The Washington Post

In Pr. George’s County, momentum builds against cellphone towers at school sites

The president of the Prince George’s County chapter of the NAACP wants the county school system to halt the construction of cellphone towers on school property until school officials review information about the possible dangers that the towers could pose.

Bob Ross joined a chorus of residents who recently testified as part of an ongoing protest of the school system’s plans to allow 73 schools in the county to become sites for cellphone towers.

Nearly 1,100 people have signed an online petition calling for school leaders to stop the construction of the towers.

Ross recently told Schools Chief Kevin M. Maxwell and the school board that he considers the cellphone towers a matter of environmental justice with concerns being raised about the exposure to radio-frequency radiation.

“If there is a possibility to cause harm to our children . . . it is your responsibility to look at all the possibilities,” said Ross, who decided to join the group of concerned residents after members of the newly formed Safe Schools for Prince George’s County met with members of his board.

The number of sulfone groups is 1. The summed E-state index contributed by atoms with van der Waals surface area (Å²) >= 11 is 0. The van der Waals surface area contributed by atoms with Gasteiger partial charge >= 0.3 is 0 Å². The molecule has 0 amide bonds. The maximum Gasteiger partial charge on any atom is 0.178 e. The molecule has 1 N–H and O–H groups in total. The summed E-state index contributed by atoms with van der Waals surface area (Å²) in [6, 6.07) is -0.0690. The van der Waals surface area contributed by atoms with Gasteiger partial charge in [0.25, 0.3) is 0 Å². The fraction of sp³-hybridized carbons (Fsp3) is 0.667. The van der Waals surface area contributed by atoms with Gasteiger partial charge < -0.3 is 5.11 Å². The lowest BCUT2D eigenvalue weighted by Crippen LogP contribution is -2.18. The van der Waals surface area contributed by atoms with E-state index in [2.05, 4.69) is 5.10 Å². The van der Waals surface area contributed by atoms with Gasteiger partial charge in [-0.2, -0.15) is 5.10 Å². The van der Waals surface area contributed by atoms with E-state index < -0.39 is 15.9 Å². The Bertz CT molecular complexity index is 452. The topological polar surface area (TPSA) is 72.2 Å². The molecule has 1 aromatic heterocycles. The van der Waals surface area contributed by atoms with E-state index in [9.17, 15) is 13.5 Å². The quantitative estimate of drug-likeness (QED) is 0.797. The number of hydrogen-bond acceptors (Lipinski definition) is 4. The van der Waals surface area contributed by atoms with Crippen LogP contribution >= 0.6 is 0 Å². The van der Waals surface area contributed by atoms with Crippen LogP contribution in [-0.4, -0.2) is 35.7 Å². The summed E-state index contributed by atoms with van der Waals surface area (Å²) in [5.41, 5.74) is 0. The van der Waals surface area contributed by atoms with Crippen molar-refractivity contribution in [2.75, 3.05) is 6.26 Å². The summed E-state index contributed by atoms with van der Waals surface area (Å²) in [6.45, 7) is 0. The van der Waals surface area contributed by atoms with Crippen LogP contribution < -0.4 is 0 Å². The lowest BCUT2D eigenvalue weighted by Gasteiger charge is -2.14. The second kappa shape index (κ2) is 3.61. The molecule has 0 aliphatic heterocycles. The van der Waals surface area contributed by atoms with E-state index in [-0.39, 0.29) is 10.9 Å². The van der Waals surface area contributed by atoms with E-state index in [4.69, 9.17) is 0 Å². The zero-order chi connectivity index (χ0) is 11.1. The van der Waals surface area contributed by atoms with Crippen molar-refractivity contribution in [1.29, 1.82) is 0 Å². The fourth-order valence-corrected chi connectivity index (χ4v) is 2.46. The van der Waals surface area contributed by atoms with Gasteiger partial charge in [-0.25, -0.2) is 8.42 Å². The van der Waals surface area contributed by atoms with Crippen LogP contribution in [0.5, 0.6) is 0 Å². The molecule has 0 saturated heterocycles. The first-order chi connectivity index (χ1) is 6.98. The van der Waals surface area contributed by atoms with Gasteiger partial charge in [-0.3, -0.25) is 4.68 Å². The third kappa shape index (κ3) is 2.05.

The group’s online petition also calls for a moratorium on the construction of the cellphone towers.

“We are calling for cancellation of ALL cell-tower contracts and the halting of all construction of cell-towers at all Prince George's County public school properties,” the petition reads. “Please join us in telling the Prince George’s County Public Schools Board of Education and our elected officials that we are not willing to risk the health of our children and that we do NOT want cell towers at or near our schools.”

Board Chairman Segun Eubanks said this week that it is unlikely any change will occur.

“The board and the administration did considerable homework when it came to the issue of public safety regarding the cellphone towers,” Eubanks said during a phone interview. “I understand folks’ concerns . . . but there is no reason to believe that the cellphone towers are more dangerous than any other technology that we are exposed to on a regular basis. If we thought there was any real possibility that this was dangerous, our board members would be up in arms like the other parents.”

The school system has an agreement with Milestone Communications, which is working on nine sites for such towers, including Benjamin Tasker Middle School in Bowie, Charles Carroll Middle School in New Carrollton and Oxon Hill Middle School in Oxon Hill.

Under the agreement with Milestone, the school system would receive $25,000 for each site and 40 percent of the gross revenue from the tower on its site. The school system estimates that the agreement could generate $2.5 million over five years.

Ovetta Wiggins covers Maryland state politics in Annapolis.



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